KKR’s strategic relationship with Shinhan Financial fizzles

  • 2020-09-15

Back in 2018, KKR & Co. tentatively agreed to buy a minority stake in South Korea’s Shinhan Financial Group to build a strategic relationship and to jointly raise up to $5 billion in M&A funds.

Since then, the US private equity firm has not yet taken a stake in the banking group and their pledge to launch the global funds has not yet been fulfilled.

In January, Shinhan announced a plan to raise a combined $200 million from its subsidiaries in two KKR funds of funds (FoFs). It has garnered $150 million for one of the two FoFs so far, with the other $50 million FoF not raised yet, according to financial industry sources.

Further, KKR recently missed out on new shares to be issued by the country’s No. 2 financial holding firm, which decided on Sept. 4 to sell $1 billion worth of new shares to Affinity Equity Partners and Baring Private Equity Asia.

“Their partnership seems to have fizzled out,” said a financial industry source, referring to the fact that KKR was excluded from the recent share deal.




Market speculation was that KKR was dropped out of the auction to buy the Shinhan shares. But some industry sources said the US PEF was not a serious bidder from the beginning, or must not have submitted a bid for the auction. The reason for their weakened relationship was not known.

The two Hong Kong-based PEFs – Affinity and Baring – will purchase new Shinhan shares by Sept. 28 at 29,600 won apiece, similar to the market price. With a two-year mandatory holding period, they will end up with 4% and 3.6% stakes, respectively, becoming the first foreign PEFs to buy Shinhan shares as a strategic investor.


The industry sources said that Shinhan’s rights offerings in the third placement were meaningful in that Chairman Cho Yong-Byoung could add Affinity and Baring to its 13-member board of directors as friendly forces.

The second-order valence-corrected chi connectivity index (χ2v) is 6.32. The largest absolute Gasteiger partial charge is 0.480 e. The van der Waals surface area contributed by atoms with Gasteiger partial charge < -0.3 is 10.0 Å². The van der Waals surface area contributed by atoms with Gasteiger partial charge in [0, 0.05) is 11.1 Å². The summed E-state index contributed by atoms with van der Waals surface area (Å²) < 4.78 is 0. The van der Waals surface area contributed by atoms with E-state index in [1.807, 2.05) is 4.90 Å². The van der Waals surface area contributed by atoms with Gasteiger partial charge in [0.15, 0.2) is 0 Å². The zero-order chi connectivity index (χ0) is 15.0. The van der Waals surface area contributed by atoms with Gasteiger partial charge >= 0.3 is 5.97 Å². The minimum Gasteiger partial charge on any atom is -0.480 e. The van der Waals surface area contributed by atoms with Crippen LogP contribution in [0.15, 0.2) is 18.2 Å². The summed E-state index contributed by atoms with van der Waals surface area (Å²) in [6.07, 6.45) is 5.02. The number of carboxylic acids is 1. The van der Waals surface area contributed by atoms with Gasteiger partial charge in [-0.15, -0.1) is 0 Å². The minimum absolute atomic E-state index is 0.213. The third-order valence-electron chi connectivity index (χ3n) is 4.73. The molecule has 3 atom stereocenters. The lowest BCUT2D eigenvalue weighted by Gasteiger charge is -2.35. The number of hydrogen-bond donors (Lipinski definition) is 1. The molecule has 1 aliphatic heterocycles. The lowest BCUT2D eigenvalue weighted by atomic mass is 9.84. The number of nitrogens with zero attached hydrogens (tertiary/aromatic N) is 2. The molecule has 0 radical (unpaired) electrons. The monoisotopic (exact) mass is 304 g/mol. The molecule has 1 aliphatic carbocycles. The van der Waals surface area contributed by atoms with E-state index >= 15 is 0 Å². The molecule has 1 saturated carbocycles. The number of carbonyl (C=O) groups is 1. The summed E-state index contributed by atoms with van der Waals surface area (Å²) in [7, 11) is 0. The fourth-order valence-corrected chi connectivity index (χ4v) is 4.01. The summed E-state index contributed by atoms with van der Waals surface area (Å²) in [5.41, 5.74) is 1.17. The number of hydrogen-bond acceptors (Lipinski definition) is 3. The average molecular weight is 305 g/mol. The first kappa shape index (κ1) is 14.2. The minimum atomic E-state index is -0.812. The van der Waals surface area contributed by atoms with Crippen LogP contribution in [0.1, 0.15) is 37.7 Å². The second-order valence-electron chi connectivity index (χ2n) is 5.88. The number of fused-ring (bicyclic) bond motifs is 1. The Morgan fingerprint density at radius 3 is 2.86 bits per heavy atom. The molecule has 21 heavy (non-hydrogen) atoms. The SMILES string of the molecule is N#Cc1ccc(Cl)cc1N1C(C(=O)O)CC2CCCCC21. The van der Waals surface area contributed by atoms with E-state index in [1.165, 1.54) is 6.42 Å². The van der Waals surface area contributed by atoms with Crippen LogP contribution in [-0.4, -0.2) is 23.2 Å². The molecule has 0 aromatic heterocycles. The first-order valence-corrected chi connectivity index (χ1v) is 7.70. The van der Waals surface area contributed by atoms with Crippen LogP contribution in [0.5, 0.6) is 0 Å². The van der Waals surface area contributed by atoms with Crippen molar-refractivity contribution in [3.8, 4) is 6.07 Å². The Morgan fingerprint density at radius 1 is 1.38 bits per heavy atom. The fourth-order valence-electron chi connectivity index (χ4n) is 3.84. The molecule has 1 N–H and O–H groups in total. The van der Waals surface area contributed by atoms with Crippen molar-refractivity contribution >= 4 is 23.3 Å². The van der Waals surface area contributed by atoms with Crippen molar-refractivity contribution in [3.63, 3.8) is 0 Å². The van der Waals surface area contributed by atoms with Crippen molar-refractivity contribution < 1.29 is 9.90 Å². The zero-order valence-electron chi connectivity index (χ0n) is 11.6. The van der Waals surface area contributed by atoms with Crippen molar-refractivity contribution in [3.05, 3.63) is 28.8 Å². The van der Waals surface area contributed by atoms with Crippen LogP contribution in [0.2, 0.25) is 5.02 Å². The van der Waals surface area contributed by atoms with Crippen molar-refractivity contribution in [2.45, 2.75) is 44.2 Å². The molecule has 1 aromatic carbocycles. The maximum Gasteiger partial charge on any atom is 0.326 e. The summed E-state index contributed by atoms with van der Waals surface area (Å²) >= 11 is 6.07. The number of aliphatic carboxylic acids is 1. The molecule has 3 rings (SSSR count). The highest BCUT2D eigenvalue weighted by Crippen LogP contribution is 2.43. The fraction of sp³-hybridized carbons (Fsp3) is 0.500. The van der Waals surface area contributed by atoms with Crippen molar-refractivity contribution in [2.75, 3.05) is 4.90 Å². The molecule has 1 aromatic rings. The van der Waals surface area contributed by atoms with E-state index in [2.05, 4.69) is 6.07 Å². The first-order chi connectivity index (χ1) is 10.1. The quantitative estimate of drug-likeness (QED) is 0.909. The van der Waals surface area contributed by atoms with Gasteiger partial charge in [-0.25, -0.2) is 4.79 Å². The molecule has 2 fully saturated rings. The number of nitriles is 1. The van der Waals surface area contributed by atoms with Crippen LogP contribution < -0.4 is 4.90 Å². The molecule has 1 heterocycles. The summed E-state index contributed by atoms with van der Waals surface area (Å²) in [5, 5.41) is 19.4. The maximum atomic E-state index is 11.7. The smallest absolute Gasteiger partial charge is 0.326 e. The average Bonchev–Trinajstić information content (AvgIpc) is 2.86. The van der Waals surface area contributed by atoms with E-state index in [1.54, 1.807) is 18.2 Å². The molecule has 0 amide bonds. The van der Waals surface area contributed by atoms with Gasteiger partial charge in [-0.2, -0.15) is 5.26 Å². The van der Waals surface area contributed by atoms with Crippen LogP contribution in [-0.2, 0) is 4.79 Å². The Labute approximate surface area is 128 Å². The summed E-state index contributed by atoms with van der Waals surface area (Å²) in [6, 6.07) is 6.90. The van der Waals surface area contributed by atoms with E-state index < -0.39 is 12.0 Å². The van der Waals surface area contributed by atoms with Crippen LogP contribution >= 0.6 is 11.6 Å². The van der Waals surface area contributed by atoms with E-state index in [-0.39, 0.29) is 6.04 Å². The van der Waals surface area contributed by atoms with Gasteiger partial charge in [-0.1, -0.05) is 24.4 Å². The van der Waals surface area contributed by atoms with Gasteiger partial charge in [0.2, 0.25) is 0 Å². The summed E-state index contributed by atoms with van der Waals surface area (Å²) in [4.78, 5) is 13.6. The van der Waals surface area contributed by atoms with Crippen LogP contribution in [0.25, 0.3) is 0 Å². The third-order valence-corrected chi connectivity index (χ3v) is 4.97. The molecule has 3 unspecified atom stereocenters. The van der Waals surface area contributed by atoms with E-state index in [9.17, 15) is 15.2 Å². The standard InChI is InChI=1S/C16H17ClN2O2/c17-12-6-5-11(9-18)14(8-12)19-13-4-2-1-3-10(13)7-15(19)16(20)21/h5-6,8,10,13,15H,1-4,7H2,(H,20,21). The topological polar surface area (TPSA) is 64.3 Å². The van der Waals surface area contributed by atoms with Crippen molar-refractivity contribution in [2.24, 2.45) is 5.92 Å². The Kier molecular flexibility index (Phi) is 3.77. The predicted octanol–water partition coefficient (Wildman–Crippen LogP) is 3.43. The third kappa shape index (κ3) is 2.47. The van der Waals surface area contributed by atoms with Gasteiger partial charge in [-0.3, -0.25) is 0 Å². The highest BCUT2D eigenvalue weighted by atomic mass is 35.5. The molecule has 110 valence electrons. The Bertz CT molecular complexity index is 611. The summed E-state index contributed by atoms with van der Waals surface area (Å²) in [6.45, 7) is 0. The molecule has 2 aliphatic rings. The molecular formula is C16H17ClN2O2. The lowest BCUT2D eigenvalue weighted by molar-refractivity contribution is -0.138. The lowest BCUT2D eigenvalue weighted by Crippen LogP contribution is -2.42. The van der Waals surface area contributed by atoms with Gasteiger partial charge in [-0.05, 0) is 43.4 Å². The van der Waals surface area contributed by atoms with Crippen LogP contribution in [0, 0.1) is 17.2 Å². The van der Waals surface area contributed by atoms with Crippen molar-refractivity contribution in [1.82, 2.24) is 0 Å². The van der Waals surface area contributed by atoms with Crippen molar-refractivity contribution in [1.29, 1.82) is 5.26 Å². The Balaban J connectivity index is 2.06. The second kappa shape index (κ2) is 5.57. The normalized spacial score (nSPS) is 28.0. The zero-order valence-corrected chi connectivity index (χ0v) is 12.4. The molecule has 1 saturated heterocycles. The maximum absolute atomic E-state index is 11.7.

Since being installed as chairman in 2017, Cho appears to have been increasing the number of directors on his side, standing up to shareholders composed of Korean residents in Japan who are estimated to hold an 18% stake in Shinhan.

“Both Affinity and Baring are expected to require a board seat to participate in its day-to-day business. Shinhan will likely offer them,” said one of the sources.

Seoul-based IMM Private Equity, which invested 750 billion won in preferred shares in Shinhan last year, has a seat on the 13-member board.

Looking ahead, market focus will be whether Shinhan will strengthen its relationships with existing PE shareholders such as Affinity and Baring, or find a new strategic partner to bolster global alternative investments.

“It was a surprise for Shinhan Financial to select Affinity and Baring (to sell new shares),” said another financial industry source. “It seems aimed at tightening Chairman Cho’s control over the board of directors, rather than building partnerships for global investment.”

By Sang-eun Lucia Lee


<Edited by Yeonhee Kim>